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The 9th Annual Spring Frolic Cancellation News

As the COVID-19 outbreak approached on March 10th, we took guidance from the Department of Health and followed CDC guidelines and decided to cancel the 9th annual Spring Frolic on March 12th, only one week prior to the expected event. Our first call was to each of the restaurants that were so generous to plan on donating food, drink and time to make our event a success. Please remember these restaurants as you look for places to get take out. Bueno Taco, Bullthistle Brewing Co, Feast & Festivities by O’Connor’s, FoJo Beans, Gilligan’s Restaurant, Jewett’s Cheese House, Lewis’ Restaurant, Michael’s Fine Food & Spirits, Old Home Distillers.
We then contacted everyone that made a reservation and offered to refund the ticket cost. We heard back from most, and appreciate the generosity of many of you for turning the ticket cost into a donation. Refund checks were mailed out as well and we thank all of you for your support of Rogers Center! We have had a lot of interest in when we plan to hold the Silent Auction. That’s a great question! At this time, we are planning to have it in the Visitor Center Classroom on Outdoors Day being held Saturday June 13th. It is possible that we will still be closed at that time, only time will tell. We have so many beautiful and wonderful items to offer, from generous businesses and supporters of Roger Center, that we are just as anxious to hold it as you are to bid. We will know more in May, and let everyone know as a plan comes together. If you planned on attending the event and would like to donate to Friends of Rogers efforts, please go to this link https://friendsofrogers.org/get-involved/#team-green to make a one time donation or recurring donation. We appreciate all of your support during this time!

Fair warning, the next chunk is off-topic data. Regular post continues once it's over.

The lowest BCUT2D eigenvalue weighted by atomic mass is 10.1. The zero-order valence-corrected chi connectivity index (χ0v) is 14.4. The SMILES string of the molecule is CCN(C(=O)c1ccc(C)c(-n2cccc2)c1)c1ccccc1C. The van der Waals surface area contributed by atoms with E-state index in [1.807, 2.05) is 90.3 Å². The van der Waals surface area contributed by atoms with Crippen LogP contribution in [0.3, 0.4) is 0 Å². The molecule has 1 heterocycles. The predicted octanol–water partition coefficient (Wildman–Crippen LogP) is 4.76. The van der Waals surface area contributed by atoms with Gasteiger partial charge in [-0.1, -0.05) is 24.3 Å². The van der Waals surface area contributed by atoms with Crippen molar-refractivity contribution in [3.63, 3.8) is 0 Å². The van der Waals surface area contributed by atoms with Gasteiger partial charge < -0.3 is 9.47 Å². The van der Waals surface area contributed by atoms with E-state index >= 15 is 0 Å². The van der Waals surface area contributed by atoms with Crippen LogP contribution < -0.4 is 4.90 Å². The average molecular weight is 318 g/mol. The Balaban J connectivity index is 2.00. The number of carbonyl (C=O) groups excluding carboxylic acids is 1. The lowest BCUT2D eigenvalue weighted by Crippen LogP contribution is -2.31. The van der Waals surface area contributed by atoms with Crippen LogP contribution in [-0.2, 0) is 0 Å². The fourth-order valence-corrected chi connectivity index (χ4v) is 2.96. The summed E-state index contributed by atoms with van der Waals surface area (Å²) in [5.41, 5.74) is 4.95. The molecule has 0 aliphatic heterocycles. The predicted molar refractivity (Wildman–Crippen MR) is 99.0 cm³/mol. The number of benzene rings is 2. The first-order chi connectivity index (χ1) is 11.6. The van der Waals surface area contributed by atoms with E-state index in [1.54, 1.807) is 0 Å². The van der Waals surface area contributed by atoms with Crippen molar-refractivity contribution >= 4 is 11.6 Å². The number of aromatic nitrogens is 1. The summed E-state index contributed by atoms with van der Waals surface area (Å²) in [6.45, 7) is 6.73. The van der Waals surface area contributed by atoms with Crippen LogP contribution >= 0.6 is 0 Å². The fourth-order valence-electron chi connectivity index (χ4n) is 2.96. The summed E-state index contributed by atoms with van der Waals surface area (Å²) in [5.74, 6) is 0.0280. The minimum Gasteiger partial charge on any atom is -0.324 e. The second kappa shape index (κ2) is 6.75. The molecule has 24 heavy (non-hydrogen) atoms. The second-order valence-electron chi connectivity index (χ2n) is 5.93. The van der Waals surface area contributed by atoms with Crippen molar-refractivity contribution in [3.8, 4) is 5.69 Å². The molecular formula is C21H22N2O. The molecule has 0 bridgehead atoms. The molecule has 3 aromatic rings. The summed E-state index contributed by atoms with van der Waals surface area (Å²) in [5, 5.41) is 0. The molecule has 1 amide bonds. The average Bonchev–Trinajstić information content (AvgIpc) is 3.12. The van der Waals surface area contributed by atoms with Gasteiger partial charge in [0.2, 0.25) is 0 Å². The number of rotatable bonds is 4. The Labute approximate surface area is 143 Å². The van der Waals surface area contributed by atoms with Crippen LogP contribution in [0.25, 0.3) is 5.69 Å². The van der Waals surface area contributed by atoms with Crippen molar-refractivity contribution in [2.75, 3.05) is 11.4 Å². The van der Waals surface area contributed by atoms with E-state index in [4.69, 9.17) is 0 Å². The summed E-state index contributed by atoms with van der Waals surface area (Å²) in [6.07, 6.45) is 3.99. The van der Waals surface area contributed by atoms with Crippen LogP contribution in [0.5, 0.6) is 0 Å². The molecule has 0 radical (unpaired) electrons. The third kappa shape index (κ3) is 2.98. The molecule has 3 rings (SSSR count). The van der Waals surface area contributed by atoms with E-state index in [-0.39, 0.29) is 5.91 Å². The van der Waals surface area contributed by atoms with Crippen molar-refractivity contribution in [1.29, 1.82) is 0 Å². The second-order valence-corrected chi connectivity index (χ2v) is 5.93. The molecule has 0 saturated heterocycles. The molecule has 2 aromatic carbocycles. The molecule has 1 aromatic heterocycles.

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In Memoriam – Laura Carey

It is with profound sadness and shock that we report the passing of our dear friend and longtime colleague, Laura Carey, on March 8, 2020. Laura passed peacefully, surrounded by her longtime partner, Deb Whitman, and several friends. She had developed peritoneal cancer which went undiagnosed for several weeks, and which progressed rapidly, claiming her a month shy of her 62nd birthday.

 

Laura was an integral member of the Rogers Environmental Education Center staff team from 1979 until 2010. As such she was the longest tenured member of the Rogers staff. She assumed many roles at Rogers Center as she gained confidence in her abilities as an educator, ultimately rising to the position of statewide Project WILD teacher workshop coordinator.